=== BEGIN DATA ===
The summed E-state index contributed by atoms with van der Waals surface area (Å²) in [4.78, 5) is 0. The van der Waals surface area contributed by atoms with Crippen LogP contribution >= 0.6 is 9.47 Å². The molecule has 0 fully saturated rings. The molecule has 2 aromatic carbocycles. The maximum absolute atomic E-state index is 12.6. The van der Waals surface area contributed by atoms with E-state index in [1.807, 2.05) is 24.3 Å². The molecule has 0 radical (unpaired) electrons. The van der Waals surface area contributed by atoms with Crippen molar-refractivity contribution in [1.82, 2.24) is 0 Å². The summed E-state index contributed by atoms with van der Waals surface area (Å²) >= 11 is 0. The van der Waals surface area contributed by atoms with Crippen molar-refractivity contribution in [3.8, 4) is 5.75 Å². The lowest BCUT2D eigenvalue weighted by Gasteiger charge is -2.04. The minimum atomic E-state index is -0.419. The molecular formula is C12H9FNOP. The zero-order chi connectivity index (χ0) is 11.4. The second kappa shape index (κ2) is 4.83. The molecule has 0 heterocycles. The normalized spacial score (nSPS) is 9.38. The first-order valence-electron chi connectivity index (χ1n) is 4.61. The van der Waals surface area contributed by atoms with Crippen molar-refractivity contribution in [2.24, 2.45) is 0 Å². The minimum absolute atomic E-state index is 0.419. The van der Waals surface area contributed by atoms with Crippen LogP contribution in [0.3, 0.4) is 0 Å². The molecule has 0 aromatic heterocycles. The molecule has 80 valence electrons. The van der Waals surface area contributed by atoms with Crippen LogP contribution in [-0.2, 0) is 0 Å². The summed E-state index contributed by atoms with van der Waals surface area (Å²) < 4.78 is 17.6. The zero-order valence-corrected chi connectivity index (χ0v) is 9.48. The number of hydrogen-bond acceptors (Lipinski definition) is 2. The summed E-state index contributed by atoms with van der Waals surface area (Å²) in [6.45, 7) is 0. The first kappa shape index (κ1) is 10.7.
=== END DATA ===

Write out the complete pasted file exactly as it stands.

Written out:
The summed E-state index contributed by atoms with van der Waals surface area (Å²) in [4.78, 5) is 0. The van der Waals surface area contributed by atoms with Crippen LogP contribution >= 0.6 is 9.47 Å². The molecule has 0 fully saturated rings. The molecule has 2 aromatic carbocycles. The maximum absolute atomic E-state index is 12.6. The van der Waals surface area contributed by atoms with E-state index in [1.807, 2.05) is 24.3 Å². The molecule has 0 radical (unpaired) electrons. The van der Waals surface area contributed by atoms with Crippen molar-refractivity contribution in [1.82, 2.24) is 0 Å². The summed E-state index contributed by atoms with van der Waals surface area (Å²) >= 11 is 0. The van der Waals surface area contributed by atoms with Crippen molar-refractivity contribution in [3.8, 4) is 5.75 Å². The lowest BCUT2D eigenvalue weighted by Gasteiger charge is -2.04. The minimum atomic E-state index is -0.419. The molecular formula is C12H9FNOP. The zero-order chi connectivity index (χ0) is 11.4. The second kappa shape index (κ2) is 4.83. The molecule has 0 heterocycles. The normalized spacial score (nSPS) is 9.38. The first-order valence-electron chi connectivity index (χ1n) is 4.61. The van der Waals surface area contributed by atoms with Crippen molar-refractivity contribution in [2.24, 2.45) is 0 Å². The minimum absolute atomic E-state index is 0.419. The van der Waals surface area contributed by atoms with Crippen LogP contribution in [0.3, 0.4) is 0 Å². The molecule has 0 aromatic heterocycles. The molecule has 80 valence electrons. The van der Waals surface area contributed by atoms with Crippen LogP contribution in [-0.2, 0) is 0 Å². The summed E-state index contributed by atoms with van der Waals surface area (Å²) < 4.78 is 17.6. The zero-order valence-corrected chi connectivity index (χ0v) is 9.48. The number of hydrogen-bond acceptors (Lipinski definition) is 2. The summed E-state index contributed by atoms with van der Waals surface area (Å²) in [6.45, 7) is 0. The first kappa shape index (κ1) is 10.7.